Online Games and Game-Like Systems Minitrack
For over a decade, online games have impacted how we engage in play, commerce and work. The Internet is an essential component of current video games; organisations are using online games to create new business models; and companies are training their employees with online game-like systems.
This minitrack will provide a forum for researchers to discuss the design, use and impact of online games in various contexts. We are specifically interested in research on the information systems concepts of online games (e.g. a study that identifies the information system designs of successful “free-to-play” online games). In general, topics of interest for this minitrack include: gamification, game design, psychology of online games, online game business models, and virtual digital economies.There are three specific areas of research that we are interested in for this minitrack; the use of online games in play, commerce, and work.
In play, many studies have been conducted on how people socialise using features in online games and how interactive play is affected by game design. For instance, Bartle (2004) has conducted work on player types in multi-user dungeons and shows how an online multiplayer game satisfies the needs of different types of players. For this area, we are interested in work that shows how information system design and the game design affect player interaction in these new environments.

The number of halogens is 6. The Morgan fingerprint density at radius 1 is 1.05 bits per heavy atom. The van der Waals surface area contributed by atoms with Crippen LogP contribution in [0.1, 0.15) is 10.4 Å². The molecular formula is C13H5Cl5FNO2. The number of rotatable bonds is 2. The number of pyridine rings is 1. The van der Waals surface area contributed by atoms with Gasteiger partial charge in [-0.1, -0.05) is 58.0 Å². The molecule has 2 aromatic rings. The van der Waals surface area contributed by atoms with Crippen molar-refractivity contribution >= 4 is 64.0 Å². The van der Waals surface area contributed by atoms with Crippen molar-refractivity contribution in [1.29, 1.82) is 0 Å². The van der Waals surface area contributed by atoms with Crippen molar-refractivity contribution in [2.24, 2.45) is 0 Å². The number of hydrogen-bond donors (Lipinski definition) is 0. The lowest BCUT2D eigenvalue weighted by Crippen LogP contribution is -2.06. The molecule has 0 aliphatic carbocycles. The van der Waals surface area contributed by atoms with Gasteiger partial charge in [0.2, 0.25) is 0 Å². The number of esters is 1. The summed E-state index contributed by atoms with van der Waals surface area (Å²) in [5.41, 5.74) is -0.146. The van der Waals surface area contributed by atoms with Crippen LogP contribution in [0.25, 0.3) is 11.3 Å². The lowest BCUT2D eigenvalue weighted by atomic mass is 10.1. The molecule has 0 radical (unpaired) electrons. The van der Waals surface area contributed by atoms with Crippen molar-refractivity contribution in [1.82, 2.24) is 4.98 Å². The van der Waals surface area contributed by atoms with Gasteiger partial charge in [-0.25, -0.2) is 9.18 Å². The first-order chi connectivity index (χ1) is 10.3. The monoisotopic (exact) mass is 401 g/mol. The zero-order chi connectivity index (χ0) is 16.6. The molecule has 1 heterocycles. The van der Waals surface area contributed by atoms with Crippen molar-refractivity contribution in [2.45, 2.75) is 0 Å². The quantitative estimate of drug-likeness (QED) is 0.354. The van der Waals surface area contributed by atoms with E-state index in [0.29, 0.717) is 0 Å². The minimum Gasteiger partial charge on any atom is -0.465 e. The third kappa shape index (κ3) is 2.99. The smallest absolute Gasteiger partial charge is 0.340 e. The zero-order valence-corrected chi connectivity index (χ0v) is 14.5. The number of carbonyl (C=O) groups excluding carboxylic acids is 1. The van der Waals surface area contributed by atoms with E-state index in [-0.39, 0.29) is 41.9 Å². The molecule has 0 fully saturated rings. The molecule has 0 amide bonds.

In commerce, there is work on how games create virtual economy and create new business models. For instance, work by Castranova (2001) has shown that players in virtual game worlds will create their own economies within the games and many game companies have hired economists to create more efficient economies within their games. Also, new business models in gaming such as “free-to-play” are changing the games industry (Lin and Sun 2011). For this area, we are interested in how virtual economies are supported by the mixture of information technology and game design, as well as how new business models are created in the online gaming industry.
In work, games are being used in businesses to fully engage employees and are being embedded in customer facing business processes. While businesses have long used games to train employees (Keys and Wolfe 1990, Michael and Chen 2005), information systems development is increasingly adapting techniques and concepts from online games to engage customers and employees (Zichermann and Cunningham 2011, Deterding et al. 2011). For this area, we are interested in meaningful games in work settings and the gamification of business processes using online games.
Kafui Monu (Primary Contact)
University of British Columbia
University of Auckland